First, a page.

Factoring we get s 1 r a 1 rn assuming r 1 we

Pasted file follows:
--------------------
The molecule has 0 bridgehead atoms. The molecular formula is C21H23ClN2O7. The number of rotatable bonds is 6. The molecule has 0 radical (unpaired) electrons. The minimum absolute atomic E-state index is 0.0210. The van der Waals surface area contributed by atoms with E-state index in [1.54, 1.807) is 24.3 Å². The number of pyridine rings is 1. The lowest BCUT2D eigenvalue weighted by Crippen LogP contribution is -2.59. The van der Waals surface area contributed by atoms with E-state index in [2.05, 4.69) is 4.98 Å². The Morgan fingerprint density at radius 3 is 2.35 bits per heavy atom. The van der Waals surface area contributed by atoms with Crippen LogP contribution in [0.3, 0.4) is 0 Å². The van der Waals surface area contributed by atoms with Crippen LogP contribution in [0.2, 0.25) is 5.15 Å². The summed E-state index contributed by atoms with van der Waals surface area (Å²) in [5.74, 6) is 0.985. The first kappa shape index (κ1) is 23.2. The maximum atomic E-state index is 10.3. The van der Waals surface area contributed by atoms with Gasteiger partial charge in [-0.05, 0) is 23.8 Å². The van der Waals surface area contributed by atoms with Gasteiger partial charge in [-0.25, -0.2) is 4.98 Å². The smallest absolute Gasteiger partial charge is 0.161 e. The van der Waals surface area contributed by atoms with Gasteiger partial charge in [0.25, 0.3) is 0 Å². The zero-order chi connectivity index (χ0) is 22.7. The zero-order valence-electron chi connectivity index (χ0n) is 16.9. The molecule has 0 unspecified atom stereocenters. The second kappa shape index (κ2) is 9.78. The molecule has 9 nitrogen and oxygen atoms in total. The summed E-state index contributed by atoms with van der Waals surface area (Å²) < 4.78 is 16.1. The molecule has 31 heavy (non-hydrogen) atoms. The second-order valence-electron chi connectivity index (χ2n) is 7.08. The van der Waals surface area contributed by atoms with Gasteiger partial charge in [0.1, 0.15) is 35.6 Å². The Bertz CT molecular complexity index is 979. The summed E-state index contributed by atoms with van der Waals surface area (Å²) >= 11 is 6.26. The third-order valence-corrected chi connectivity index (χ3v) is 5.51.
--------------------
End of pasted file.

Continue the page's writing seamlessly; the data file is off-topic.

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Unformatted text preview: 2) = x E 3 (1 − 2)2 + y 2 = 1 Equation E 1 gives us x − 2 = x or −2 = 0, which is a contradiction. This means we have no solution to the system in this case, even though E 3 is solvable and gives y = 0. Hence, our final answer is {(1, 0, −1), (3, 0, 3)}. These points are easy enough to check algebraically in our three original equations, so that is left to the reader. As for verifying these solutions graphically, they require plotting surfaces in three dimensions and looking for intersection points. While this is beyond the scope of this book, we provide a snapshot of the graphs of our three equations near one of the solution points, (1, 0, −1). Example 8.7.2 showcases some of the ingenuity and tenacity mentioned at the beginning of the section. Sometimes you just have to look at a system the right way to find the most efficient method to solve it. Sometimes you just have to try something. 538 Systems of Equations and Matrices Next, we use systems of nonlinear equations to solve some classic...
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